IndieGoGo Post-Mortem

by Jack

IndieGoGo kill-screen.

The donation drive I started at the launch of Dark Acre has died a dignified death.

I learned a lot running the campaign, and I was extremely nervous prior to launch. What if no one donated? What if it made me somehow look bad or damaged the embryonic brand?

For anyone interested in running a donation drive themselves, either via IndieGoGo, Kickstarter, or even just with a PayPal button, I would first recommend looking at the amazing success of Andrew Plotkin.

If you don’t have the time or interest to read that, and just want it in a nutshell, here’s the common sense run-down of running a donation drive:

  • No one gives money to anyone without getting something in return. Having good incentives that are valuable to the target donor are critical.
  • No one will trust a large sum to someone on the Internet without social proof. As an unknown, I received the most support from those who knew me personally outside of the web.
  • Have a good story, preferably backed up with years of suffering and a real need for donation. If it doesn’t seem like you actually need the money, and have no where else to turn, it’s unlikely that the drive will motivate people to donate.
  • Have a good video, regular updates, and personal contact with donors. The successful drives all have faces with character attached to them, and make the donors feel like they’re part of the activity they’re funding.
  • Deliver on any promises made.

Having just graduated from school without a body of work behind me, I pretty much flopped the social proof requisite. I’ve been building steadily since, but a drive of more than a hundred dollars clearly requires more effort and greater exposure than I was able to lend.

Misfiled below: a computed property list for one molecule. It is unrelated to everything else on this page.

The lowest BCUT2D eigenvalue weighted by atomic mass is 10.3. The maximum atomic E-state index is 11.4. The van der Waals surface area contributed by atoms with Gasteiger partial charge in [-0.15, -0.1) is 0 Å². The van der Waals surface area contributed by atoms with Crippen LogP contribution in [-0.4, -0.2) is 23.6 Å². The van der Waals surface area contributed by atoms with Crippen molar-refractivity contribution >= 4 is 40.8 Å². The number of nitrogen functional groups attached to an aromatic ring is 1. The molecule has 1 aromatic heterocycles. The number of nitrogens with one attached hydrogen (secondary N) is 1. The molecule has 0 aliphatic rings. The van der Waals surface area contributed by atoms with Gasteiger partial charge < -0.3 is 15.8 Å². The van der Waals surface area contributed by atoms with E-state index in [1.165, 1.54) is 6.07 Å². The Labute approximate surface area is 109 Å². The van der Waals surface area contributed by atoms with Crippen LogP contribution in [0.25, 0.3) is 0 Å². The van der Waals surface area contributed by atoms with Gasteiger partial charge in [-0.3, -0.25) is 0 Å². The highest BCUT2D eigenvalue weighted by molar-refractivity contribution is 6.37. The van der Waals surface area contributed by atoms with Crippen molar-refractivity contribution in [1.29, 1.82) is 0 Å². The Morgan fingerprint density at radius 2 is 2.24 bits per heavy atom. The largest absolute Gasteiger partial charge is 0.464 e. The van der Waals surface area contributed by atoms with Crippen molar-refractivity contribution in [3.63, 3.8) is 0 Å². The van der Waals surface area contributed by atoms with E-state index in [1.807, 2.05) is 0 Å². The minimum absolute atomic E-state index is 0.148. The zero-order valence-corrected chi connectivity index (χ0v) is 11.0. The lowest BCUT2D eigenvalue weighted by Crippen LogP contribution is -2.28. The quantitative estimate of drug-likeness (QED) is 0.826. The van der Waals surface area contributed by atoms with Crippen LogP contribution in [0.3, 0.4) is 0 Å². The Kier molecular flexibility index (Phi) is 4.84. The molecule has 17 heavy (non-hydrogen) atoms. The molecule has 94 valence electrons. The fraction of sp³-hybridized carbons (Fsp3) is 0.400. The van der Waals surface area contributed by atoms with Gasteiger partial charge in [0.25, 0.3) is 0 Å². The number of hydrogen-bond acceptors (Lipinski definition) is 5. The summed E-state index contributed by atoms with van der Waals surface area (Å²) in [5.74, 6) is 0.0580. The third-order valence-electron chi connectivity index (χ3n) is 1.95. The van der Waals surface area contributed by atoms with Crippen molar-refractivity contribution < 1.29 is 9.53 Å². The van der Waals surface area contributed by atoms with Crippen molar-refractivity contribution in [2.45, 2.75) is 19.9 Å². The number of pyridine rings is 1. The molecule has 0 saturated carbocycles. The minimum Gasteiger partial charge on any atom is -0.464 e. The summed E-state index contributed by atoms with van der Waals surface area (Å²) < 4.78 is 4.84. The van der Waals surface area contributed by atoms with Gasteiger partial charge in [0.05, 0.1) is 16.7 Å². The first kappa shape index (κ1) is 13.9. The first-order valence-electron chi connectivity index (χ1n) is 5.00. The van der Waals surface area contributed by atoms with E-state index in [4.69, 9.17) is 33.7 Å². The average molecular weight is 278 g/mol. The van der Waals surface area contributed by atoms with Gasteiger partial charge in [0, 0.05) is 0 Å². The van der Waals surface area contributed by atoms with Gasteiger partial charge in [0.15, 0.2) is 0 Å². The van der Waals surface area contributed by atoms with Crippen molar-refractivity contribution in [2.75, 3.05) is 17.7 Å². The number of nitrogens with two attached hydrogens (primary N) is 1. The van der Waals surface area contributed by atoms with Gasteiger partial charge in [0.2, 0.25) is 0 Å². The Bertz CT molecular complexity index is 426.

I purchased Unity 3D professional this morning, offset by the 94 dollars that were so kindly donated. Although I’ve gushed and groveled and praised so many times before, I can never thank these people enough. Your early support of Dark Acre has helped motivate and uplift in the difficult launch period, when confidence is the most fragile.

If you’d like some singular piece of advice regarding getting funding for whatever endeavor you’re undertaking, I offer this: produce something small that supports your larger efforts, and give it away until the social proof begins to build. Then create something larger and more valuable, and try to capitalize on it. It’s far more rewarding to earn the money needed to fund larger projects than being reduced to begging.